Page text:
Forgiving someone does not mean that you accept or remove the negativity surrounding the other person’s actions. It simply means that you make the choice not to hold a grudge against another person for the offense.
True Forgiveness vs. Being a Doormat
Here are 5 steps that you can take to forgive someone without being a doormat:
1. Identify Exactly What Caused the Hurt
It is so important to try to get to the root cause of what caused the hurt. True forgiveness requires knowing exactly what happened to cause you pain. Work to identify the root of the anger or resentment that you are feeling.
2. Confront Them Kindly, But Make Your Feelings Known
This can be a very difficult step, but it is very necessary. You must confront the person to discuss their behavior. Be kind, but make sure you clearly express how you are feeling. Let the person know exactly how you feel about the situation and let them know that you are working to forgive them. Remember, you are taking steps to restore your own peace.
3. Replace “It’s Okay” with “I Forgive You”
This may seem like an unnecessary step, but it is important that you are clear with your communication. Don’t say “it’s okay” when, in reality, you know it’s not okay. Replace that phrase with something more appropriate like, “I forgive you” which more accurately relays what you are feeling.
4. Set Boundaries if Necessary
As you are going through the forgiveness process, it may be necessary to set boundaries. Your goal is to NOT be a doormat, so you want to stand firm with your boundaries. Go ahead and prepare a plan for if the conversations become too overwhelming and don’t be afraid to stick to those boundaries.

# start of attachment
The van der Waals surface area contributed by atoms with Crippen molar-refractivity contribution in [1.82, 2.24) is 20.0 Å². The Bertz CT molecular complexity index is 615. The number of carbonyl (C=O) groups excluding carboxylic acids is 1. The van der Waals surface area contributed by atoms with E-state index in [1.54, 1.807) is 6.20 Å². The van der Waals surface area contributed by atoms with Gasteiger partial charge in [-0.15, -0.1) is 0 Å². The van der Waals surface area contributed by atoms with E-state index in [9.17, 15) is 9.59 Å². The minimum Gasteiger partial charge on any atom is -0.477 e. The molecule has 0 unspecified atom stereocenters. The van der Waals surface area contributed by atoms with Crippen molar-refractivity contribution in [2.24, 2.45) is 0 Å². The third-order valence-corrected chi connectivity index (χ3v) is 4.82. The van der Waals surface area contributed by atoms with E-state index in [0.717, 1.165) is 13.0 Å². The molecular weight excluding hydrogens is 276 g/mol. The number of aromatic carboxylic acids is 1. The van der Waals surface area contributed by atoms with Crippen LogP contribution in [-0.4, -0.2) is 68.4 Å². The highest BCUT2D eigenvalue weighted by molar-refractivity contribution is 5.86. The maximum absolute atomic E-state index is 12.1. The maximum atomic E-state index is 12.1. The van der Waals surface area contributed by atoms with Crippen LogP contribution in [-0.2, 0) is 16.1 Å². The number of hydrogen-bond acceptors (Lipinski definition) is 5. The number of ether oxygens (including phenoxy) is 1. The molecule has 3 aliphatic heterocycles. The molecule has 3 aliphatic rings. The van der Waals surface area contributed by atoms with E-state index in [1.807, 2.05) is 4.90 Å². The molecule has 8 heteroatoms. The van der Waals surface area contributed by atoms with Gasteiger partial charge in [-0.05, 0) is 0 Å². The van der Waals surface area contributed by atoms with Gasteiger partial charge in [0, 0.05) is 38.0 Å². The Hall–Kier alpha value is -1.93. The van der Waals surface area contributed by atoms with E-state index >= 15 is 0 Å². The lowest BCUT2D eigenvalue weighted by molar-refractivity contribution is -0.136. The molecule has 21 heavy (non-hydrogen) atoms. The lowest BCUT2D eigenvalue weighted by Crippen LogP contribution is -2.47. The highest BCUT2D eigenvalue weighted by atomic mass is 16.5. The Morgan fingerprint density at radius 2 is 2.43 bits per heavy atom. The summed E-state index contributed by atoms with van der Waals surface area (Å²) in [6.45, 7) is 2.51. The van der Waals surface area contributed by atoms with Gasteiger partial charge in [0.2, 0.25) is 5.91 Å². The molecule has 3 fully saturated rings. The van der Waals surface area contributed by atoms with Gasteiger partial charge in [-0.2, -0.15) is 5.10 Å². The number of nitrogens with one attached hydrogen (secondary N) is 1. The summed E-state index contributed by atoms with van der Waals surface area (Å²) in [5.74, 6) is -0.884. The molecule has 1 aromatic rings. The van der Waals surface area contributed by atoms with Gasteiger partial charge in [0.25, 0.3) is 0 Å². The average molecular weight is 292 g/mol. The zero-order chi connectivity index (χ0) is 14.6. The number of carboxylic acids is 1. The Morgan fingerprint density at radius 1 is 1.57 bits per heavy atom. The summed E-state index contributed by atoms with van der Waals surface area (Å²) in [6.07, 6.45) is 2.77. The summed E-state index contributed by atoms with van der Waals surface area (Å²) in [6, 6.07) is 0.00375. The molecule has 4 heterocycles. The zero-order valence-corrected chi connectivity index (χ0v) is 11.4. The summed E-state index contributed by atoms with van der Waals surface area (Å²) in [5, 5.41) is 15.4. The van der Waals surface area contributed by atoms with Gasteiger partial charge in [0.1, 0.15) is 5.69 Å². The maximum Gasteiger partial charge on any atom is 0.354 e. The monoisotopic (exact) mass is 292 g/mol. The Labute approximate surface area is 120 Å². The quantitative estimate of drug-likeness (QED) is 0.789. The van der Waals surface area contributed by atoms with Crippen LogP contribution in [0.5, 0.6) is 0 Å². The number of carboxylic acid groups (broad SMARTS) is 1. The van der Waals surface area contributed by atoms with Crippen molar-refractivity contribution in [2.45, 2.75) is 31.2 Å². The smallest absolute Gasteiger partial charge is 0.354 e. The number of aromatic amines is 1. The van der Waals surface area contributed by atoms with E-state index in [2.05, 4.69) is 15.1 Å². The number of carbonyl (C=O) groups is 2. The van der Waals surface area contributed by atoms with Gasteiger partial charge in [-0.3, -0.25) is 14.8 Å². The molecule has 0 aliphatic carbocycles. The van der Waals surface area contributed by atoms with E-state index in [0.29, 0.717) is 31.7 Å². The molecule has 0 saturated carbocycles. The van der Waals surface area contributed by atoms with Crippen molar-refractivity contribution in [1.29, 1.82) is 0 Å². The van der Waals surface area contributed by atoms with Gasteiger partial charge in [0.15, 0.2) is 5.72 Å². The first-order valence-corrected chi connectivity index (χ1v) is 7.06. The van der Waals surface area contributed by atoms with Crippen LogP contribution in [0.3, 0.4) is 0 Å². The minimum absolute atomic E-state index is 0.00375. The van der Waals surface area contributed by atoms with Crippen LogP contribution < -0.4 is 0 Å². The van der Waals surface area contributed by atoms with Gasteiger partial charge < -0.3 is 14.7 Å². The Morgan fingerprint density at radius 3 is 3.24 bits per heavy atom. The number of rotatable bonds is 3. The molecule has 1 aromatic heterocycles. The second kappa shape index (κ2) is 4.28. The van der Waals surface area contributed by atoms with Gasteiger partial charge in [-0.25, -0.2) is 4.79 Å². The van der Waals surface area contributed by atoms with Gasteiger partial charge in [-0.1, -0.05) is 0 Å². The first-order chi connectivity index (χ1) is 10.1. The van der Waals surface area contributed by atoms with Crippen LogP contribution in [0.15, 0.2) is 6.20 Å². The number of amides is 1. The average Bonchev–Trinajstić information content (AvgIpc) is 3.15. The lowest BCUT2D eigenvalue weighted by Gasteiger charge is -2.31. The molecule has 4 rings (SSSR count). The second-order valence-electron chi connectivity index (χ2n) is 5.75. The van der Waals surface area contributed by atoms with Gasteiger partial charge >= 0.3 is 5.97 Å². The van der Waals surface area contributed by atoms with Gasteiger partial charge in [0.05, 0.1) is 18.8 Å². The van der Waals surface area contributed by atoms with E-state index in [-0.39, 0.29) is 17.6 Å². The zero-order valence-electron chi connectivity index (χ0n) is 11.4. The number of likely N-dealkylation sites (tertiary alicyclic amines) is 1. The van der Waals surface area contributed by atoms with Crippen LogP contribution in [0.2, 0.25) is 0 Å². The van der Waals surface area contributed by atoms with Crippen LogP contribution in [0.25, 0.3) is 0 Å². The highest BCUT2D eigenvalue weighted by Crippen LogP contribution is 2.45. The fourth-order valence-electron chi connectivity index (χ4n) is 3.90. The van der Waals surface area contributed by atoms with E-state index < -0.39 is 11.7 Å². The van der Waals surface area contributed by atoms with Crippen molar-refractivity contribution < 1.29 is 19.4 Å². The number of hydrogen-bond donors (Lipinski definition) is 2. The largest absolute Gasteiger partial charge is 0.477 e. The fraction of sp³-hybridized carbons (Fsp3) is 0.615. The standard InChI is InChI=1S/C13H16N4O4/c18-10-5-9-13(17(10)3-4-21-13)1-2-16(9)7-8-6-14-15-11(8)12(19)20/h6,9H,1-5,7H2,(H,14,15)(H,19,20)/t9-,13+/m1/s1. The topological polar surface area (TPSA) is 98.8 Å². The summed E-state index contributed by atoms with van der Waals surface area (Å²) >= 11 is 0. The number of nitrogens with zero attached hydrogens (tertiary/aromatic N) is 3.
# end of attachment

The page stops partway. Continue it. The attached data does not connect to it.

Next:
5. Let Go, Don’t Grow Bitter
True forgiveness requires that you let go. Release any ill feelings or bitterness that you may have towards the person who wronged you. In order to protect your own peace, you must work to let go of bitterness.
What This Means in Light of “Forgive and Forget”
Many of you have heard the saying “forgive and forget” before. You may be wondering how forgiving and forgetting can allow you to avoid being a doormat in a relationship. Forgiving and forgetting means not holding onto a grudge.
Many health experts say that it is physically and mentally bad for you to hold on to grudges. So, to maintain healthy relationships (even if that means discontinuing the relationships), it is best to forgive and forget.
True forgiveness is getting to the root of what caused the pain, confronting the person who hurt you, and determining the path forward that allows you to maintain your peace. Being a doormat is allowing someone to hurt you over and over again without ever addressing their behavior or having a discussion about how their actions made you feel. You can forgive someone without being a doormat. Hopefully, the steps outlined here will help you begin the process for true forgiveness.
READ NEXT: How to Forgive Yourself After a Big Mistake
How can we forgive others without being a doormat? -BibleAsk – To forgive others and to be a doormat are two very different things. Paul taught, “Do not repay anyone evil for evil. Be careful to do what is right in the eyes of (bibleask.org)
Forgiving Doesn’t Mean You Need to Be a Doormat – BlackandMarriedWithKids.com Most experts and articles always recommended forgiveness. They advise not to hold onto a grudge but instead, to forgive and forget. They say, “Don’t hold a grudge, it’s not good for you.” However, believe it or not, there’s actually some research out there that suggests holding a grudg… (blackandmarriedwithkids.com)
How to really, truly forgive without being a pushover – FamilyToday – Yes, It’s Possible to Be One Without the Other. (familytoday.com)